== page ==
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First Known Use of harness

Noun

14th century, in the meaning defined at sense 1a

Verb

14th century, in the meaning defined at sense 1a

History and Etymology for harness

Noun

Middle English harneys, herneys "equipment of a man-at-arms, body armor, fittings for a draft animal, apparel, baggage," borrowed from Anglo-French herneis, harneis (also continental Old French), probably borrowed from Old Norse *hernest "provisions for an armed force," from herr "host, army" + nest "provisions," going back to Germanic *nesta- (whence also Old English nest "food, provisions," Old High German -nest, in weganest "provisions for a journey"), derivative, with the noun and adjective suffix -to-, from the base of *nesan- "to save, be saved, return safely" — more at harry, nostalgia

Note: The Norse word was presumably assimilated to the French nominal and adjectival suffix -eis (going back to Latin -ēnsis; compare -ese entry 1), so that the compound was resegmented as harn-eis.

Verb

Middle English harneysen, harneyschen, hernessen "to equip with arms or armor, place accoutrements on a horse or ox, dress," borrowed from Anglo-French harneiser, herneiser, hernescher "to make ready, equip" (continental Old French harneschier, herneschier), derivative of harneis "equipment of a man-at-arms, baggage" — more at harness entry 1

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Time Traveler for harness

Time Traveler

The first known use of harness was in the 14th century

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Statistics for harness

Last Updated

2 May 2021

Cite this Entry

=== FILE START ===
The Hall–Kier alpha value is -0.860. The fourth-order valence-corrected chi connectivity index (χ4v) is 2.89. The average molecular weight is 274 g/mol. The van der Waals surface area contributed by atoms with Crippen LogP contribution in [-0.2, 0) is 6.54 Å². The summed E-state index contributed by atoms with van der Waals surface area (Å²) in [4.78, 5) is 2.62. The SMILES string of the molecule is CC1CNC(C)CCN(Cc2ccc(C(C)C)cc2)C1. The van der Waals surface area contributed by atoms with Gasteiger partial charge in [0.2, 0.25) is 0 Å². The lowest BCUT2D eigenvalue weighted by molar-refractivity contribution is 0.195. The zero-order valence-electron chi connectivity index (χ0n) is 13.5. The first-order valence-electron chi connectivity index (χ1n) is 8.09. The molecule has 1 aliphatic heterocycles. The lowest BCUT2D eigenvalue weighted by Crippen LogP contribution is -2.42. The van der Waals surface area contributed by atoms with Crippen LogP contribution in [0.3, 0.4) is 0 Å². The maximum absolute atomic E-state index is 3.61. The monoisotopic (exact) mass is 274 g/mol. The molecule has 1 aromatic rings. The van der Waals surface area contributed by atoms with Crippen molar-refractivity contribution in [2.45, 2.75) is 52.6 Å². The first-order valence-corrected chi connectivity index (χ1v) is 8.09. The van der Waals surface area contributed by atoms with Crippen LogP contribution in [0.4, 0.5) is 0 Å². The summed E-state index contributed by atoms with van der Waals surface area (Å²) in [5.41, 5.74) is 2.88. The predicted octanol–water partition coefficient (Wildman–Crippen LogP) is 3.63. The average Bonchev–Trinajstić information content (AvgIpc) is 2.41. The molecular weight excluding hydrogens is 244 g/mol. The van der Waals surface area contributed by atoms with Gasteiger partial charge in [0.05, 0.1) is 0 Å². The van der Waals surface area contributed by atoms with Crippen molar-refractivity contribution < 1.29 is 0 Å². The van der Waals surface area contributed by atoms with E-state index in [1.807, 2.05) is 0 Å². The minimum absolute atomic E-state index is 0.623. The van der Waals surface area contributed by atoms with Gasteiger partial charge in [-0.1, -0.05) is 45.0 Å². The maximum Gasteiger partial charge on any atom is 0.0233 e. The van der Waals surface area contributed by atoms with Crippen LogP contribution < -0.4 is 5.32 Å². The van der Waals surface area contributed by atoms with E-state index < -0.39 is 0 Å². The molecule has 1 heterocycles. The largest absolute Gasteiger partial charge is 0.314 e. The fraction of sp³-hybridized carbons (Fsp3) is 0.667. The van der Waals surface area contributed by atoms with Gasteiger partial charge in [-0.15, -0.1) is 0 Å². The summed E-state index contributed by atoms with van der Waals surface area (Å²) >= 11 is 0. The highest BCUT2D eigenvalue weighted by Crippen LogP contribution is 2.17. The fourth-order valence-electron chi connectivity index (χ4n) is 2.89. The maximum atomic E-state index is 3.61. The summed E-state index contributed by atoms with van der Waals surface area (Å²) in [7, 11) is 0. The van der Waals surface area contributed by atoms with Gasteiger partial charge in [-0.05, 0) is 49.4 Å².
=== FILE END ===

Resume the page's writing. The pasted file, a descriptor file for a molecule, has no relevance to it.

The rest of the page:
“Harness.” Merriam-Webster.com Dictionary, Merriam-Webster, https://www.merriam-webster.com/dictionary/harness. Accessed 12 May. 2021.

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More Definitions for harness

harness

noun

English Language Learners Definition of harness

 (Entry 1 of 2)

: a set of straps that are placed on an animal (such as a horse) so that it can pull something heavy
: a set of straps that are used to connect a person to something (such as a parachute or a seat)

harness

verb

English Language Learners Definition of harness (Entry 2 of 2)

: to put a harness on (an animal)
: to attach (an animal) to something with a harness
: to use (something) for a particular purpose

harness

noun
har·​ness | \ ˈhär-nəs How to pronounce harness (audio) \

Kids Definition of harness

 (Entry 1 of 2)

: the straps and fastenings placed on an animal so it can be controlled or prepared to pull a load

harness

verb
harnessed; harnessing

Kids Definition of harness (Entry 2 of 2)

1 : to put straps and fastenings on I harnessed the horses.
2 : to put to work : utilize Wind can be harnessed to generate power.

Comments on harness